To Infinity and Beyond: Mission Discovery Space Camp 2011
7 September 2011
Space isn’t just big – it’s big business. In the UK alone the space sector is worth £7.5 billion, employs 70,000 people and has been growing at an average annual rate of 3 percent
With numbers like these it is clear why the Government wants to invest – with the aim of growing it into a £40 billion industry in the coming years.
But achieving this ambitious goal will take more than just money – the UK will also need to inspire the next generation of scientists to work in the field. With this aim, last month the Institute of Physics (IOP) sponsored three students at the International Space School Education Trust’s (ISSET) Mission Discovery Space Camp at Imperial College.
To ensure that the attendees received the best possible experience, the ISSET works with people who have been at the forefront of space exploration. This year saw past Director of NASA’s Kennedy Space Centre, Jay Honeycutt, former NASA astronaut, Mike McCulley, and Senior Astronaut Trainer, Michelle Ham, coming all the way from the USA to help run the camp.
The week began with the students finding out their mission: to design an experiment to be taken into space. Their efforts would be judged with eight entries going through to a final round, where they would have to explain their idea to the whole camp. To help with the task, presentations were given throughout the week from specialists including, Ian Jones, a leading satellite communications expert. Divided up into groups of about five, they set about the mission with the added assistance of Imperial College mentors.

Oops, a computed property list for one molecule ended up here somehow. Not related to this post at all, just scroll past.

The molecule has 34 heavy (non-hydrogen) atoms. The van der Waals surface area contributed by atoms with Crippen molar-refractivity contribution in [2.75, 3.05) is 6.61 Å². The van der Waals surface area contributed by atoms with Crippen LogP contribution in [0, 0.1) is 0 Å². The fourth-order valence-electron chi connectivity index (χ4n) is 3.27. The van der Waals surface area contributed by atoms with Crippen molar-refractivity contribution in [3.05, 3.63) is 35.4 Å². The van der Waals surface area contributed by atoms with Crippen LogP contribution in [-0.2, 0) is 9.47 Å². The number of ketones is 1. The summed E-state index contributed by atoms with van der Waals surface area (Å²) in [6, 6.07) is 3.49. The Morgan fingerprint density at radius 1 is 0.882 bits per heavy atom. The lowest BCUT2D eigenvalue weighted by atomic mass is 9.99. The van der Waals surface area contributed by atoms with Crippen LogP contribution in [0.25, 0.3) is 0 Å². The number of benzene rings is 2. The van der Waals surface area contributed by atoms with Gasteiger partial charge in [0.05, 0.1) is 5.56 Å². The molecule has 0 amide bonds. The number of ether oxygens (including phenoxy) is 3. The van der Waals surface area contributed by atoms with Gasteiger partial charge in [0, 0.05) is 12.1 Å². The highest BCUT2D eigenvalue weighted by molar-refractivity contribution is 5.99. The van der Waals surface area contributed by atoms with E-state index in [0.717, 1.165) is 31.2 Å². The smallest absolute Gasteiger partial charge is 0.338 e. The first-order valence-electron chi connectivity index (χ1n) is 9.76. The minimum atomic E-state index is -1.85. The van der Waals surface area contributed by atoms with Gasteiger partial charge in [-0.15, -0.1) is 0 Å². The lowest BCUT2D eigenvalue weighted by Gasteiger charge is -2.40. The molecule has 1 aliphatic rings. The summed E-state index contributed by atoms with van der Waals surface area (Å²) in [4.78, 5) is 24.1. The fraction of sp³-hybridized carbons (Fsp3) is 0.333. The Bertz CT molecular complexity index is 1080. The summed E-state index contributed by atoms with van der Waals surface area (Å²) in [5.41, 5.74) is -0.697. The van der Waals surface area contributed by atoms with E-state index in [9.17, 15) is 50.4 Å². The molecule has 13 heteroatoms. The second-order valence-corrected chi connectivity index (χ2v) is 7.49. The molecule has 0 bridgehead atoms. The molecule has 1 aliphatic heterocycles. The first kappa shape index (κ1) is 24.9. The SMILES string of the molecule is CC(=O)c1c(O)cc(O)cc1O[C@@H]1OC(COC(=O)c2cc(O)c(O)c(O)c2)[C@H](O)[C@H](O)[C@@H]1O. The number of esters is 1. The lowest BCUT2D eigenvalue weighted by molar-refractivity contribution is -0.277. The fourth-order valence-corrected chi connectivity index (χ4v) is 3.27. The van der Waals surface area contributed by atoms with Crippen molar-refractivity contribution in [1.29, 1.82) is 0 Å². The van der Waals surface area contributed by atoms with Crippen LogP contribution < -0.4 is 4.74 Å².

The IOP students decided to investigate the effect of micro gravity and the sun’s radiation on cockroaches. They believed that the creature’s immunity to radiation poisoning might offer new insights into diseases like cancer. Although the IOP students did not make it through to the final round, they thoroughly enjoyed their time at space camp. With an excellent presentation, first prize was awarded to an ingenious experiment aimed at helping protect astronauts from the sun’s harmful radiation.
After the event, IOP student Praveen Dcruz said, “It’s been great fun, I’ve learnt loads and it’s motivated me to get on with my studies as in the future I’d love to work in the space sector”. Fellow IOP student, Hadi Ali, added, “What’s been amazing about the week is not only that we got to meet a NASA astronaut, but we’ve learnt about how to achieve a goal by working as a team”.
For the UK to grow its space sector it is vital that organisations like the IOP get involved in grass-roots projects like these, helping to ensure that the UK continues to produce world-class scientists. If there was any doubt about the merits of the Institute’s involvement then it was dispelled when IOP student Joshua Scott said, “this has been a great opportunity, and is the sort of thing that helps to inspire more people to get involved in science”.
Regional Officer, South East
Institute of Physics